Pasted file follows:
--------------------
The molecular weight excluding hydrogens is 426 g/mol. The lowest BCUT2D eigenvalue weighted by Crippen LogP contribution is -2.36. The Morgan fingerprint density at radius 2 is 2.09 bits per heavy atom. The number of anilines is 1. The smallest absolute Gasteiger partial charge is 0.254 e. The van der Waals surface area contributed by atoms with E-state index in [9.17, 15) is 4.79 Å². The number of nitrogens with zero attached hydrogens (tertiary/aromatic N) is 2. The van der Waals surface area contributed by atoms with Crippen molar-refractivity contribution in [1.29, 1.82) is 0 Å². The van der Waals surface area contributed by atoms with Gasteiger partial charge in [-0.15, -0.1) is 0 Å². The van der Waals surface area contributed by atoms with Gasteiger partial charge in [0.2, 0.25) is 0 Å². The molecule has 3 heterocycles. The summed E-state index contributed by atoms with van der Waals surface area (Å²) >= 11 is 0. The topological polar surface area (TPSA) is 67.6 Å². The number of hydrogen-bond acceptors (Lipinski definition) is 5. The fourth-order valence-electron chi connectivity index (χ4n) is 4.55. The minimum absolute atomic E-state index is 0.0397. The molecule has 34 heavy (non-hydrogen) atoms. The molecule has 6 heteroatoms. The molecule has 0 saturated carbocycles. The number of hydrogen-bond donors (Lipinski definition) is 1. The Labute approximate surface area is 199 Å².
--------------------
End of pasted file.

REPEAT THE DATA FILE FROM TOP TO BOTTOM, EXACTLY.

The molecular weight excluding hydrogens is 426 g/mol. The lowest BCUT2D eigenvalue weighted by Crippen LogP contribution is -2.36. The Morgan fingerprint density at radius 2 is 2.09 bits per heavy atom. The number of anilines is 1. The smallest absolute Gasteiger partial charge is 0.254 e. The van der Waals surface area contributed by atoms with E-state index in [9.17, 15) is 4.79 Å². The number of nitrogens with zero attached hydrogens (tertiary/aromatic N) is 2. The van der Waals surface area contributed by atoms with Crippen molar-refractivity contribution in [1.29, 1.82) is 0 Å². The van der Waals surface area contributed by atoms with Gasteiger partial charge in [-0.15, -0.1) is 0 Å². The van der Waals surface area contributed by atoms with Gasteiger partial charge in [0.2, 0.25) is 0 Å². The molecule has 3 heterocycles. The summed E-state index contributed by atoms with van der Waals surface area (Å²) >= 11 is 0. The topological polar surface area (TPSA) is 67.6 Å². The number of hydrogen-bond acceptors (Lipinski definition) is 5. The fourth-order valence-electron chi connectivity index (χ4n) is 4.55. The minimum absolute atomic E-state index is 0.0397. The molecule has 34 heavy (non-hydrogen) atoms. The molecule has 6 heteroatoms. The molecule has 0 saturated carbocycles. The number of hydrogen-bond donors (Lipinski definition) is 1. The Labute approximate surface area is 199 Å².